Pitlochry anger over motel plans

IT HAS been attracting tourists since Queen Victoria first put it on the map in 1842.

But residents of one of Highland Scotland's most historic and picturesque towns are now fighting development plans that they fear could destroy an "irreplaceable Victorian townscape".

Upland Developments wants to build a 52-bed budget motel and Tesco convenience store on the main street through Pitlochry in Highland Perthshire. The Pitlochry Conservation Society claims, however, that the project will ruin the town centre - with its 19 listed buildings, Scottish baronial-style rooftops, crow-stepped gables, and intricate stonework - by submerging it under a concrete blanket of "merciless overdevelopment".

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The town's high street already features a 'pound' shop, launderette, charity shops, countless tartan tourist traps, a backpackers' hostel, and a "Christmas emporium". Residents say the budget hotel is the final straw and they are also campaigning to stop Upland Developments from demolishing Bank House, a Victorian villa on the site.

They have now won the support of the government's conservation agency, Historic Scotland, which is also opposed to the plans to transform the Atholl Road site into a hotel, retail and residential development.

It claims that the plans lodged with Perth and Kinross Council will result in the loss of an important green space in the heart of the Victorian town and that the removal of historic buildings in a conservation area has not been "adequately justified".

James Tyrrell, chairman of the PCS, said that established conservation areas must be "respected and kept free from harmful redevelopment".

He said: "To build a budget hotel on top of a convenience store in the middle of Pitlochry defies belief. The big fear is that Scotland is going to lose yet another irreplaceable Victorian townscape to mediocrity.

"We've seen the drawings and really it cannot be anything other than a budget hotel - rooms only, no dining facility, no lounge, no bar - it is as basic as it gets. It is a massive building - it's about one and a half times bigger than the biggest building in the main street. This proposal would be out of place in a town of 70,000, let alone a town of 2,500 people.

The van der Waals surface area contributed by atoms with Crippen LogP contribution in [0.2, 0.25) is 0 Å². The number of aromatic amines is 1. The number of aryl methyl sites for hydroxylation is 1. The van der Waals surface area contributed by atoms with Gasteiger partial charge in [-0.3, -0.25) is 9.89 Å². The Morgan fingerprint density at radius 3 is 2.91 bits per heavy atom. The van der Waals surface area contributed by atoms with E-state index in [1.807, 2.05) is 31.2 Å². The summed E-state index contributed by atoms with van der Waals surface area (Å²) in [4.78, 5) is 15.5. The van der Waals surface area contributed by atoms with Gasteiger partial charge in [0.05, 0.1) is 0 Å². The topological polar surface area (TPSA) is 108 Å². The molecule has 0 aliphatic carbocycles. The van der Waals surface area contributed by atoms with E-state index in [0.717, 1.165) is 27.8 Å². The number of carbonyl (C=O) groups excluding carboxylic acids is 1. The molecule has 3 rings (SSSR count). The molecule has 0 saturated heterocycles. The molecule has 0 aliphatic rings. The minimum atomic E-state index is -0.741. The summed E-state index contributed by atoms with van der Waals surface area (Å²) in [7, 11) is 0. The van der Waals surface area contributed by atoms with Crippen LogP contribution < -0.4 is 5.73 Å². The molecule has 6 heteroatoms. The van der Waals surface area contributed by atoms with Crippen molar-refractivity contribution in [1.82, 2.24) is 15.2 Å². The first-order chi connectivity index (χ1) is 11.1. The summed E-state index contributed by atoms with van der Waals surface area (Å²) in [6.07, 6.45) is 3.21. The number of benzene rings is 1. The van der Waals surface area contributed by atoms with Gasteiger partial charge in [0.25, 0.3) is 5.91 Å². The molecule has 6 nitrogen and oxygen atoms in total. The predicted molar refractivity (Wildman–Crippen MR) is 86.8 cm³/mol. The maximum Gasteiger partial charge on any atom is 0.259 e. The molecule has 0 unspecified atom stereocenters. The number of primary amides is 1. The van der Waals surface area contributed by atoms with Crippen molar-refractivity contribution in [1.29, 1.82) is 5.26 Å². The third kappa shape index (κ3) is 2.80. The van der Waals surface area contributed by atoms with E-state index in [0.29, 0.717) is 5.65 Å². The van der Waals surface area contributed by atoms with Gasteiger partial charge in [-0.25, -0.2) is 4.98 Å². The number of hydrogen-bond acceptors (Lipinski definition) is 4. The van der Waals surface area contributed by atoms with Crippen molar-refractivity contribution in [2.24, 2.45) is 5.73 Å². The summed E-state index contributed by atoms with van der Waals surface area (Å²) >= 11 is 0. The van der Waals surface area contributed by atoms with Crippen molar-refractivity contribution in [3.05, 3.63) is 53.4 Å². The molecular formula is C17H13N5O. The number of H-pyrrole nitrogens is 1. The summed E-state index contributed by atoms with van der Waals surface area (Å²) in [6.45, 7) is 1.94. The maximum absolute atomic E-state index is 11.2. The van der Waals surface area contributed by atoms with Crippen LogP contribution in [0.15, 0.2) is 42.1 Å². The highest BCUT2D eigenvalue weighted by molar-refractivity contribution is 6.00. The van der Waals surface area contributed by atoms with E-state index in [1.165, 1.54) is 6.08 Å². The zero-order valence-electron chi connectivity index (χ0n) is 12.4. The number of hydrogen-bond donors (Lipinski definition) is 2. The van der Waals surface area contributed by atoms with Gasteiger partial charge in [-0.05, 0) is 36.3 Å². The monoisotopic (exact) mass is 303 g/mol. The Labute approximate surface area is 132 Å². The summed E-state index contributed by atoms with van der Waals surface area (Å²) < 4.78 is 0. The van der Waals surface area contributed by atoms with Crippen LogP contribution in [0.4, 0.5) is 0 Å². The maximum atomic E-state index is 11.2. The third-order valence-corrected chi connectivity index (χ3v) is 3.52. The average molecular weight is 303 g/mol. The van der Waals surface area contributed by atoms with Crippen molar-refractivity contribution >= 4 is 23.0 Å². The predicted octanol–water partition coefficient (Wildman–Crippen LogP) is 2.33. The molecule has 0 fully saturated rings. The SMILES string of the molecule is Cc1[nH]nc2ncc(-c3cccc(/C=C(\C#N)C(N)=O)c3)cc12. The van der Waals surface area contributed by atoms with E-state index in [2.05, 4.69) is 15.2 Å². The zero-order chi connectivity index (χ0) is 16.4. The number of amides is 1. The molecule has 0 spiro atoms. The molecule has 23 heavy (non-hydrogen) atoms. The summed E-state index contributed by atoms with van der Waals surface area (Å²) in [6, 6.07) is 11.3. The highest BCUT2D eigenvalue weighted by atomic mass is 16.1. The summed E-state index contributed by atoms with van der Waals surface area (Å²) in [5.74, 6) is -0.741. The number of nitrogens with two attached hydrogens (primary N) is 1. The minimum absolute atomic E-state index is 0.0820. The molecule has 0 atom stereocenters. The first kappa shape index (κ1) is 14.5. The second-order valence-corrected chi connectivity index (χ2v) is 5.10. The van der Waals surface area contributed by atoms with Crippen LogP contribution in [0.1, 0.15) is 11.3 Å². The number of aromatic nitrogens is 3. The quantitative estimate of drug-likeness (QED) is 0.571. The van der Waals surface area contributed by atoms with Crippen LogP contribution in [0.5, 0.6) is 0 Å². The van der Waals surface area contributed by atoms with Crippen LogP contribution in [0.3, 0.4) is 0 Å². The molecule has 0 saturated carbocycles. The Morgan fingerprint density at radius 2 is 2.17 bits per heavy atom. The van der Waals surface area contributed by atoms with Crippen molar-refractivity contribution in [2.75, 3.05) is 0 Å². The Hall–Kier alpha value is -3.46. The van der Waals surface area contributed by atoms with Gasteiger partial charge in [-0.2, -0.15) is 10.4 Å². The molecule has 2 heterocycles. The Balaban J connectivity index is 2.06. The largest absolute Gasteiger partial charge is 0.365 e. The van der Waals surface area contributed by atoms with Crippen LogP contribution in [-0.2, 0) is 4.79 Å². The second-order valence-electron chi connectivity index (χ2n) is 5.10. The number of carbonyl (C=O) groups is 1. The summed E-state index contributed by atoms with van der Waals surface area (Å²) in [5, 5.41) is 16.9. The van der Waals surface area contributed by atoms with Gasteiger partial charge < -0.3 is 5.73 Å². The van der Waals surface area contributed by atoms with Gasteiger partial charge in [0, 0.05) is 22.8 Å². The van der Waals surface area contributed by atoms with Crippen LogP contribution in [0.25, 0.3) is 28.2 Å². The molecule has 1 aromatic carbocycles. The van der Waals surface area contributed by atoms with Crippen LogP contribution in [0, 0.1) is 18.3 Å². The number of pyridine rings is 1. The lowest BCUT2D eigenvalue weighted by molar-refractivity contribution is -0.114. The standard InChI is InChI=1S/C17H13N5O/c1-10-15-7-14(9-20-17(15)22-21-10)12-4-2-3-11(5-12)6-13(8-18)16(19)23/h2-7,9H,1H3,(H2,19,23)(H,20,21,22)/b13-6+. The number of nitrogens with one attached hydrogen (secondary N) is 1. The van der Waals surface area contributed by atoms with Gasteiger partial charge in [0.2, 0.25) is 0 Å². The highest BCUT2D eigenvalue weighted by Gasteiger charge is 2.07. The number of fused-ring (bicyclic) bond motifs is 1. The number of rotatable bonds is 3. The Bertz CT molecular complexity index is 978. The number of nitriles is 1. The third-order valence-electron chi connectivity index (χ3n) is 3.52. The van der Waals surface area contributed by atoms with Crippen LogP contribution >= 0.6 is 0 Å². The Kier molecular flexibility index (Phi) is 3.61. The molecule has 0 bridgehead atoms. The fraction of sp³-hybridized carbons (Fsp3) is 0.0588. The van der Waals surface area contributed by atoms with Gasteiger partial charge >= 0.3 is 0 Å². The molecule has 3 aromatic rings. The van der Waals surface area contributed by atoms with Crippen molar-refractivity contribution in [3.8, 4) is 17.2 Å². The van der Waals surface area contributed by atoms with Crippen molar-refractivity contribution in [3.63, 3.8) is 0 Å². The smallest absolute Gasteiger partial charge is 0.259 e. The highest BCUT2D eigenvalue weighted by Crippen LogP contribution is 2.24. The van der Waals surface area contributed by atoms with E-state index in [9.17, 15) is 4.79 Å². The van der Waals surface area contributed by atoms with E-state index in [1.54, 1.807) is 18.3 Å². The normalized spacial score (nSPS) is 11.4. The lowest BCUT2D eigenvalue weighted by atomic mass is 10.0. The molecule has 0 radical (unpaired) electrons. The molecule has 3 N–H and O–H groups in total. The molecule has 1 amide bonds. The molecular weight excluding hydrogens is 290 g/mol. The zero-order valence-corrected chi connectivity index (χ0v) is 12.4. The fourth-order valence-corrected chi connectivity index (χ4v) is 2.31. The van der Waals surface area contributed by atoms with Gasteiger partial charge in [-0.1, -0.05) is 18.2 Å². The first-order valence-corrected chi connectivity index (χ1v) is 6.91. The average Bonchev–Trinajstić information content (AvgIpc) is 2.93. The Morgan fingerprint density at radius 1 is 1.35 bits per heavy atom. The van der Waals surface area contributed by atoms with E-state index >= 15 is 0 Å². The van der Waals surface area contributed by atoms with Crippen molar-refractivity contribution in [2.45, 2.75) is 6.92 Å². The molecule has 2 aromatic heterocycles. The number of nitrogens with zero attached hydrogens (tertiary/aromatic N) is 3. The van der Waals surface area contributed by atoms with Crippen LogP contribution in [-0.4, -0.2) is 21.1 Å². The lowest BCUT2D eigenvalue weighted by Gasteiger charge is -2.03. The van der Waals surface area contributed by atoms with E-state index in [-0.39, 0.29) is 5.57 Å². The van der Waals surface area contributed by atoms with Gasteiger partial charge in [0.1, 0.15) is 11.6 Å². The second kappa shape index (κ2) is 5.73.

"Why on earth swap a Victorian jewel for a plaster fake? It benefits no-one, simply disestablishing local families who are giving excellent service as shopkeepers or accommodation providers and cheapening the town's image to tourists."

The conservation society cites Aviemore as the perfect example of how a traditional Highland town can be overwhelmed by development."In a recent visit to Aviemore I was saddened by the lack of those traditional stone-built shops that so characteristically typify the uniqueness of towns and villages bordering the A9 from Perth to Inverness. We fear that is what is happening to Pitlochry. It's a disgrace.

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"Aviemore has become a clone town and it differs little from what you would find almost anywhere. Fine craftsmanship by expert stonemasons has been discarded as landfill and replaced with breezeblock and plaster.

He claimed: "The objections of local townspeople here are ignored by a local authority based only 28 miles away. As a result, speculative developers move in. It is not just Pitlochry's loss; eventually the whole country loses. It is hard to imagine any Swiss or Austrian ski town being destroyed by short-sighted and totally inappropriate development."

A spokesman for another local protest group, Residents Against Inappropriate Developments (RAID), added: "If the plans of the proposed town centre development remain much the same as we have already seen, it will be a disaster for Pitlochry."

However, some residents believe that Pitlochry is a dying town desperate for development, and must move with the times.

While Pitlochry and Moulin Community Council has objected to plans by Upland Developments to demolish Bank House, it has supported the building of a motel complex on Atholl Road. Members have also accused the conservation society of being "anti-business".

Davy Nelson, who has been manager at Pitlochry Discount Store for the past four years, has had enough and is moving out of the town, lamenting the "constant bickering and squabbling between the committees in the town".

He said: "Pitlochry is dying on its feet. Empty shops and lack of public toilets are just some of the examples."